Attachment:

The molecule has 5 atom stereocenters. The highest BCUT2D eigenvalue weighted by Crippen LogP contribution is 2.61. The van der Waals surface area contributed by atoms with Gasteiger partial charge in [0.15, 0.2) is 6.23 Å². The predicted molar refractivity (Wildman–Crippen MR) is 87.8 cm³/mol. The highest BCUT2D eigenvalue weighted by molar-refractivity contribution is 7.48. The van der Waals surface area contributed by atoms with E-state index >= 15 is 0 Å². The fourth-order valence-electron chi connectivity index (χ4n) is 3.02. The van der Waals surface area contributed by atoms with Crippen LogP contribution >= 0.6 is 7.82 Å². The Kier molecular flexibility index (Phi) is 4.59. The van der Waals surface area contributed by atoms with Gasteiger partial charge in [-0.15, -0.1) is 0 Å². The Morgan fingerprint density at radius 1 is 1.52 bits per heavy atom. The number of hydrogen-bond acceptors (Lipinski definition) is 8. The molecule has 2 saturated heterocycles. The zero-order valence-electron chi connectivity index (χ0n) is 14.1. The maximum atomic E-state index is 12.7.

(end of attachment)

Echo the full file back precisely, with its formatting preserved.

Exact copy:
The molecule has 5 atom stereocenters. The highest BCUT2D eigenvalue weighted by Crippen LogP contribution is 2.61. The van der Waals surface area contributed by atoms with Gasteiger partial charge in [0.15, 0.2) is 6.23 Å². The predicted molar refractivity (Wildman–Crippen MR) is 87.8 cm³/mol. The highest BCUT2D eigenvalue weighted by molar-refractivity contribution is 7.48. The van der Waals surface area contributed by atoms with E-state index >= 15 is 0 Å². The fourth-order valence-electron chi connectivity index (χ4n) is 3.02. The van der Waals surface area contributed by atoms with Crippen LogP contribution >= 0.6 is 7.82 Å². The Kier molecular flexibility index (Phi) is 4.59. The van der Waals surface area contributed by atoms with Gasteiger partial charge in [-0.15, -0.1) is 0 Å². The Morgan fingerprint density at radius 1 is 1.52 bits per heavy atom. The number of hydrogen-bond acceptors (Lipinski definition) is 8. The molecule has 2 saturated heterocycles. The zero-order valence-electron chi connectivity index (χ0n) is 14.1. The maximum atomic E-state index is 12.7.